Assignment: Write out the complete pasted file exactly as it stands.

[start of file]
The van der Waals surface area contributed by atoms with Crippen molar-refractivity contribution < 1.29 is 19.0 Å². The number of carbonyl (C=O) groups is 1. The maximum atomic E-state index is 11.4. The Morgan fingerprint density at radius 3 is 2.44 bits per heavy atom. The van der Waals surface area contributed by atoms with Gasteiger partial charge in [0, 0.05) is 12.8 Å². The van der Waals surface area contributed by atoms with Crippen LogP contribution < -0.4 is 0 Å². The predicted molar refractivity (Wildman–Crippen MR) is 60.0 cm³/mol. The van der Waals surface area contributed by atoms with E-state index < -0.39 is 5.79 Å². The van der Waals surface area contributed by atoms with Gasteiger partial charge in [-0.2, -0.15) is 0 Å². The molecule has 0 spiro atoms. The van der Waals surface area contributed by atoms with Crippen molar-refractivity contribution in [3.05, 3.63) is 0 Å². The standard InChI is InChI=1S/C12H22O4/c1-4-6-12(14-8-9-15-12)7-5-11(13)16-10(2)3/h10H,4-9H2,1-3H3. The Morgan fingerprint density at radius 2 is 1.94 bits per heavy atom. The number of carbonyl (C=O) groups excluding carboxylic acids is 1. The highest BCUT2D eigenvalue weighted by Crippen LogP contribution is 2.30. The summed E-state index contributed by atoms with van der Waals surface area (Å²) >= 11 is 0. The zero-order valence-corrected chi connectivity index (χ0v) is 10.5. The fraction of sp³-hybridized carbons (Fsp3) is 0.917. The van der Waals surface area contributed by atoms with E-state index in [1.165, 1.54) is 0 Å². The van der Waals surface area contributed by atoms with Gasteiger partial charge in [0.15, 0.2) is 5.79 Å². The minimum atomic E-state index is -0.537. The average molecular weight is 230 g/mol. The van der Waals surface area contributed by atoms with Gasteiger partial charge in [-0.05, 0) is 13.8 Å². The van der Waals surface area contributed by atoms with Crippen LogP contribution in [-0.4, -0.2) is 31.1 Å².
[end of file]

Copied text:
The van der Waals surface area contributed by atoms with Crippen molar-refractivity contribution < 1.29 is 19.0 Å². The number of carbonyl (C=O) groups is 1. The maximum atomic E-state index is 11.4. The Morgan fingerprint density at radius 3 is 2.44 bits per heavy atom. The van der Waals surface area contributed by atoms with Gasteiger partial charge in [0, 0.05) is 12.8 Å². The van der Waals surface area contributed by atoms with Crippen LogP contribution < -0.4 is 0 Å². The predicted molar refractivity (Wildman–Crippen MR) is 60.0 cm³/mol. The van der Waals surface area contributed by atoms with E-state index < -0.39 is 5.79 Å². The van der Waals surface area contributed by atoms with Gasteiger partial charge in [-0.2, -0.15) is 0 Å². The molecule has 0 spiro atoms. The van der Waals surface area contributed by atoms with Crippen molar-refractivity contribution in [3.05, 3.63) is 0 Å². The standard InChI is InChI=1S/C12H22O4/c1-4-6-12(14-8-9-15-12)7-5-11(13)16-10(2)3/h10H,4-9H2,1-3H3. The Morgan fingerprint density at radius 2 is 1.94 bits per heavy atom. The number of carbonyl (C=O) groups excluding carboxylic acids is 1. The highest BCUT2D eigenvalue weighted by Crippen LogP contribution is 2.30. The summed E-state index contributed by atoms with van der Waals surface area (Å²) >= 11 is 0. The zero-order valence-corrected chi connectivity index (χ0v) is 10.5. The fraction of sp³-hybridized carbons (Fsp3) is 0.917. The van der Waals surface area contributed by atoms with E-state index in [1.165, 1.54) is 0 Å². The van der Waals surface area contributed by atoms with Gasteiger partial charge in [0.15, 0.2) is 5.79 Å². The minimum atomic E-state index is -0.537. The average molecular weight is 230 g/mol. The van der Waals surface area contributed by atoms with Gasteiger partial charge in [-0.05, 0) is 13.8 Å². The van der Waals surface area contributed by atoms with Crippen LogP contribution in [-0.4, -0.2) is 31.1 Å².